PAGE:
Ireland voted “yes” on gay marriage on Friday, approving a constitutional amendment that made it the first country to legalize same-sex marriage by popular vote.
The amendment was approved 62 percent to 38 percent. By comparison, the past five polls had shown the “yes” side ahead, on average, 64 percent to 23 percent, with 13 percent undecided. So the polls did a pretty good job of projecting the “yes” vote, but most of the undecided voters turned out to vote “no” instead, a reasonably common pattern for ballot propositions of this kind.
What’s more impressive is how quickly Irish opinion on gay rights has changed. The country once had a reputation for being homophobic, and it did not decriminalize homosexuality until 1993. And in a 2006 Eurobarometer poll, only 41 percent of Irish residents say they favored same-sex marriage. That means the pro-gay marriage side gained more than 2 percentage points of support per year to have reached 62 percent now, a rate of change similar to or slightly faster than the United States over the same period.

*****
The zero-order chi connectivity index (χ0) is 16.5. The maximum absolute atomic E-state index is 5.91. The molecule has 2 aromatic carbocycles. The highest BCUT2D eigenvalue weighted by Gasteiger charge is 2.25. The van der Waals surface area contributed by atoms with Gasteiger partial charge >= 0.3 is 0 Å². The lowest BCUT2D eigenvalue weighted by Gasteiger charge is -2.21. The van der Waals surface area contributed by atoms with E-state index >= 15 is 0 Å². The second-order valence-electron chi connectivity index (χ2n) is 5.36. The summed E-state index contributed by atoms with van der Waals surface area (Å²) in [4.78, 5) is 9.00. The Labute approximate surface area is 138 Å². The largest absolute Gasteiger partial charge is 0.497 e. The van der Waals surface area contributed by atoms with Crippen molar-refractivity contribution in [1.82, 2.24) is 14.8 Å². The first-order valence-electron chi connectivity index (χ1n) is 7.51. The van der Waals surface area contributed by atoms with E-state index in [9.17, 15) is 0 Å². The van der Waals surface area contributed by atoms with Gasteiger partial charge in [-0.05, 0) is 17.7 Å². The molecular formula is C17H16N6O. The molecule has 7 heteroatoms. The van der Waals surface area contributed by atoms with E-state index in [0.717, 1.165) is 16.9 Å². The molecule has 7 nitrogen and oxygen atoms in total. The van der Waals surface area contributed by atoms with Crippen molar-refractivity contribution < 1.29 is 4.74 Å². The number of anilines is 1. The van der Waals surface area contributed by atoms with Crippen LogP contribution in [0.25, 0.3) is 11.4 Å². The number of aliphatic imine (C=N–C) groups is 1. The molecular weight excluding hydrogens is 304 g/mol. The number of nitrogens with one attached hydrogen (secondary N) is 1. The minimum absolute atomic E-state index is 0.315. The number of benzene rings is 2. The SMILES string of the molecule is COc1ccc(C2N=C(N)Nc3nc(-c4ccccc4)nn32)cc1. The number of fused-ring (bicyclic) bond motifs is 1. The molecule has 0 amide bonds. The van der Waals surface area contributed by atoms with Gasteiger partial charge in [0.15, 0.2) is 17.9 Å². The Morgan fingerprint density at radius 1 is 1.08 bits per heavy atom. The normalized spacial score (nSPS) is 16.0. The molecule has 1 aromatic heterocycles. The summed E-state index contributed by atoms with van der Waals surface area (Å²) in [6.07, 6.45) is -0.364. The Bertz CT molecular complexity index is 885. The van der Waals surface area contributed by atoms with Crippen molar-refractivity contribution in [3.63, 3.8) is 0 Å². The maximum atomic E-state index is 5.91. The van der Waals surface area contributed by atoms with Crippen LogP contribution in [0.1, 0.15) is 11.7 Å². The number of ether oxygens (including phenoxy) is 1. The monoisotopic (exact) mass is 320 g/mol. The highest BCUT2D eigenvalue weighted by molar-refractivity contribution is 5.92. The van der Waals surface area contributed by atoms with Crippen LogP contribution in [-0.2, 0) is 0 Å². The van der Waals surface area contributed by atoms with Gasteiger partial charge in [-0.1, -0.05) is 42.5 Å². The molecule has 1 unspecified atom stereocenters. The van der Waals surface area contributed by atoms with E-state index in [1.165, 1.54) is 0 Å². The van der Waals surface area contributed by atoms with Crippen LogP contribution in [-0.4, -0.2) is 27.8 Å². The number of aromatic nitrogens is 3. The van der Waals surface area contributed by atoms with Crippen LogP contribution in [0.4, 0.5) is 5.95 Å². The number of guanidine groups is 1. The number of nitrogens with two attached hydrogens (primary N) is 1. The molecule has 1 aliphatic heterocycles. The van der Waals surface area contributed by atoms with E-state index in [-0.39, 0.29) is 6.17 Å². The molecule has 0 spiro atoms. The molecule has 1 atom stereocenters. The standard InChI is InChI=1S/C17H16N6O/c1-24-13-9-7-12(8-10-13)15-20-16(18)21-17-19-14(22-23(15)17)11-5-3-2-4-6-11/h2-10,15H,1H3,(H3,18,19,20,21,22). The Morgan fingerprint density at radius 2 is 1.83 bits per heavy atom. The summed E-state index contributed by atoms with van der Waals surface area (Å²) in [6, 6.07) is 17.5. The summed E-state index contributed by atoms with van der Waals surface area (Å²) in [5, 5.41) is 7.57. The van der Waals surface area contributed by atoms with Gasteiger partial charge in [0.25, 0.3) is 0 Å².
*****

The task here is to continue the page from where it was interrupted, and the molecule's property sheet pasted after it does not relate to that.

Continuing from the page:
Which European countries might be next to legalize gay marriage? In the 2006 poll, 12 countries were more supportive of gay marriage than Ireland. They were The Netherlands (82 percent), Sweden (71 percent), Denmark (69 percent), Belgium (62 percent) Luxembourg (58 percent), Spain (56 percent), Germany (52 percent), the Czech Republic (52 percent), Austria (49 percent), France (48 percent), the United Kingdom (46 percent) and Finland (45 percent).
Gay marriage is now legal in eight of those countries, and it will become legal in Finland in 2017.
CORRECTION (May 24, 8:27 p.m.): A previous version of this article incorrectly said same-sex marriage is legal in the Czech Republic.